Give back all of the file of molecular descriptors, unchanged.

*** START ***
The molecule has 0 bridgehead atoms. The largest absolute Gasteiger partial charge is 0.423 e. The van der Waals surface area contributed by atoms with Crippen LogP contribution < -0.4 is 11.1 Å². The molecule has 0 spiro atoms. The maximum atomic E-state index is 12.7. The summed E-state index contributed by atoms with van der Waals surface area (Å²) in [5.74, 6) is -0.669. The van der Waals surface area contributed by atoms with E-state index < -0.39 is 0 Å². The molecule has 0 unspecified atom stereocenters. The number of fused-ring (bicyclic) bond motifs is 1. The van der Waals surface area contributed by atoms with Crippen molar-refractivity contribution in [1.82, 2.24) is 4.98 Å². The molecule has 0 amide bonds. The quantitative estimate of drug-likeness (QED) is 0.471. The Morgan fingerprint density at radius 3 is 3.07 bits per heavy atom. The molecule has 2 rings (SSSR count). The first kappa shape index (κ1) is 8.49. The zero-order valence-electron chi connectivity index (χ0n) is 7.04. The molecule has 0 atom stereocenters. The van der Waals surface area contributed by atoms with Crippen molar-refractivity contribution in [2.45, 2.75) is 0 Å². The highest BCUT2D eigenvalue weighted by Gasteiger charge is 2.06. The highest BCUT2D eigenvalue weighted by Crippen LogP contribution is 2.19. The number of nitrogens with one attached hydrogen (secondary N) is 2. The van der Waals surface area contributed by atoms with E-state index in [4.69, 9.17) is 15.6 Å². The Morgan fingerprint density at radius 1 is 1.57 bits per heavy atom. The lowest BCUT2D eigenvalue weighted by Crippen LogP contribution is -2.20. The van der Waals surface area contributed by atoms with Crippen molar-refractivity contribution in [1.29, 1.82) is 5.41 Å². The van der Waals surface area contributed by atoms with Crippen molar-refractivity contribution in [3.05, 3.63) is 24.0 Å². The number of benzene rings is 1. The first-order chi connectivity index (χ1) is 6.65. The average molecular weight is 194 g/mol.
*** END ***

The molecule has 0 bridgehead atoms. The largest absolute Gasteiger partial charge is 0.423 e. The van der Waals surface area contributed by atoms with Crippen LogP contribution < -0.4 is 11.1 Å². The molecule has 0 spiro atoms. The maximum atomic E-state index is 12.7. The summed E-state index contributed by atoms with van der Waals surface area (Å²) in [5.74, 6) is -0.669. The van der Waals surface area contributed by atoms with E-state index < -0.39 is 0 Å². The molecule has 0 unspecified atom stereocenters. The number of fused-ring (bicyclic) bond motifs is 1. The van der Waals surface area contributed by atoms with Crippen molar-refractivity contribution in [1.82, 2.24) is 4.98 Å². The molecule has 0 amide bonds. The quantitative estimate of drug-likeness (QED) is 0.471. The Morgan fingerprint density at radius 3 is 3.07 bits per heavy atom. The molecule has 2 rings (SSSR count). The first kappa shape index (κ1) is 8.49. The zero-order valence-electron chi connectivity index (χ0n) is 7.04. The molecule has 0 atom stereocenters. The van der Waals surface area contributed by atoms with Crippen molar-refractivity contribution in [2.45, 2.75) is 0 Å². The highest BCUT2D eigenvalue weighted by Gasteiger charge is 2.06. The highest BCUT2D eigenvalue weighted by Crippen LogP contribution is 2.19. The number of nitrogens with one attached hydrogen (secondary N) is 2. The van der Waals surface area contributed by atoms with E-state index in [4.69, 9.17) is 15.6 Å². The Morgan fingerprint density at radius 1 is 1.57 bits per heavy atom. The lowest BCUT2D eigenvalue weighted by Crippen LogP contribution is -2.20. The van der Waals surface area contributed by atoms with Crippen molar-refractivity contribution in [1.29, 1.82) is 5.41 Å². The van der Waals surface area contributed by atoms with Crippen molar-refractivity contribution in [3.05, 3.63) is 24.0 Å². The number of benzene rings is 1. The first-order chi connectivity index (χ1) is 6.65. The average molecular weight is 194 g/mol.